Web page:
Villagers left without GP services for two years after surgery's 'temporary' closure

Protesters say their village GP surgery should be reopened, more than two years after the Covid pandemic forced its 'temporary' closure.

The protest at St Martin's Surgery
The protest at St Martin's Surgery

A decision over the future of a GP surgery branch in the village of St. Martin's, near Oswestry, is expected on Tuesday.

Villagers gathered outside the building in the centre of the village on Saturday to show their support for keeping the facility on the Overton Road.

Almost 400 have signed an electronic petition calling for it to be retained.

The village has been without a GP surgery since the Overton Road site closed in March 2020 due to the Covid-19 lockdown.

It forms part of the Chirk Surgery, across the Welsh border. However last year it was announced that there were plans to close the St Martin's facility permanently.

The Primary Care Contracting Department within the Betsi Cadwaladr Health Board, responsible for health care services within the Chirk area, is due to meet on Tuesday, April 26.

Locals say there is no longer a direct bus service between the Welsh border town and their village and say using public transport to go to the surgery in Chirk means a change of buses.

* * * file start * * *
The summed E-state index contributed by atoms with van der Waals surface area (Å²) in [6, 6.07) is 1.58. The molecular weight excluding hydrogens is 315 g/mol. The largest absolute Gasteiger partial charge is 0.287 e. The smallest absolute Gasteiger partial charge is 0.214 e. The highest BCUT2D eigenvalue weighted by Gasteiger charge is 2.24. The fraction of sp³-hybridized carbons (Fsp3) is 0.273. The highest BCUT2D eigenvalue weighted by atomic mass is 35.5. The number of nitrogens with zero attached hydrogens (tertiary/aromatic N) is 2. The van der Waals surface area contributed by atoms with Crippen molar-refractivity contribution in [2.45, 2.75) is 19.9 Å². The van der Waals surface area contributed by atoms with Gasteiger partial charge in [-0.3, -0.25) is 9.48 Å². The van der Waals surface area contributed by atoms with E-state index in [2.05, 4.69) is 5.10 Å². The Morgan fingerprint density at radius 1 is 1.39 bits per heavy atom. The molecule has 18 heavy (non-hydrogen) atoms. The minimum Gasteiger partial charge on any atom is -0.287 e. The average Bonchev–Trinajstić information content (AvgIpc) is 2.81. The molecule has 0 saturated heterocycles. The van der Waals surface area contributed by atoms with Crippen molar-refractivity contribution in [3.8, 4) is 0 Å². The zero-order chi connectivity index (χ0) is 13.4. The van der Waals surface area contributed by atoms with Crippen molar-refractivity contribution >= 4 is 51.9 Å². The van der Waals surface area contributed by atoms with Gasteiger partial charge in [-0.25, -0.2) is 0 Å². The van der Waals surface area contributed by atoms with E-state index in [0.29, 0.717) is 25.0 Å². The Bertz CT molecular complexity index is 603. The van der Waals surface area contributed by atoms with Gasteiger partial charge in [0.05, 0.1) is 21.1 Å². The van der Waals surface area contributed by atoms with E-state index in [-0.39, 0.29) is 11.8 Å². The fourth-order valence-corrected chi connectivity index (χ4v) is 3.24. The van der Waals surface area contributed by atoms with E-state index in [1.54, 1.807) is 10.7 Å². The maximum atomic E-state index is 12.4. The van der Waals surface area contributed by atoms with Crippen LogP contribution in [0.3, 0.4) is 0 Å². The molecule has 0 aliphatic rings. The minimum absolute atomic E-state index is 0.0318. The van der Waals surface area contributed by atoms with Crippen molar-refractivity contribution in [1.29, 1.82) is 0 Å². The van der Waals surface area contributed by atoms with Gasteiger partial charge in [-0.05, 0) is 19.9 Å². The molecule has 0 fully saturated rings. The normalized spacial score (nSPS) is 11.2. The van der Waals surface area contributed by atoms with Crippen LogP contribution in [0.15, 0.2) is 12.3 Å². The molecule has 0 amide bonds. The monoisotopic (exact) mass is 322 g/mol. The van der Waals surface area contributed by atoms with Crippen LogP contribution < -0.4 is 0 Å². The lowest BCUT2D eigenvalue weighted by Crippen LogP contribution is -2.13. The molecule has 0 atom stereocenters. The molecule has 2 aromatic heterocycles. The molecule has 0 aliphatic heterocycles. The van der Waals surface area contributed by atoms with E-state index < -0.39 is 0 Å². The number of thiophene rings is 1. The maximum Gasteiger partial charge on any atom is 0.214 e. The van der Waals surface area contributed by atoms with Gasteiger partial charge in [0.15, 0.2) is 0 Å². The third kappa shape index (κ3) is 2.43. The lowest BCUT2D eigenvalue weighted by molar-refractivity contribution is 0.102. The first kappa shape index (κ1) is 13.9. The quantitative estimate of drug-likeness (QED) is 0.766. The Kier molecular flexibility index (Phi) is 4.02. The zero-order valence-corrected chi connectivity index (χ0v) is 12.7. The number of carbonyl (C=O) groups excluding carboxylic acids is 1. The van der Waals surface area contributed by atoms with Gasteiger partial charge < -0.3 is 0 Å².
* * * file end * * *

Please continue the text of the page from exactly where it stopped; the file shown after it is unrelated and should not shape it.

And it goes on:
Among those at the protest was North Shropshire MP, Helen Morgan.

She said she had been approached by residents concerned about the final decision that was originally due to be made in March. "We managed to get the decision delayed by a few weeks, to build up enough opposition to the closure," she said.

The MP said many residents would have problems being able to access appointments.

"It is obviously a really important issue for St Martin's to keep access to a doctors' surgery.

"The response to our rally and our petition, calling on health bosses to save the surgery, has been phenomenal.

"Closing the GP surgery will undoubtedly impact on residents and their health. We know the temporary closure has already resulted in many unable to access basic healthcare and routine appointments.

"It’s just not acceptable. I hope our concerns are listened to.

“The proposed closure comes at a time when people already are having to choose between heating and eating, and the cost of a taxi or bus fare to see a doctor is something many don’t have going spare."

The final decision on whether the surgery will remain is expected to be made on April 26.

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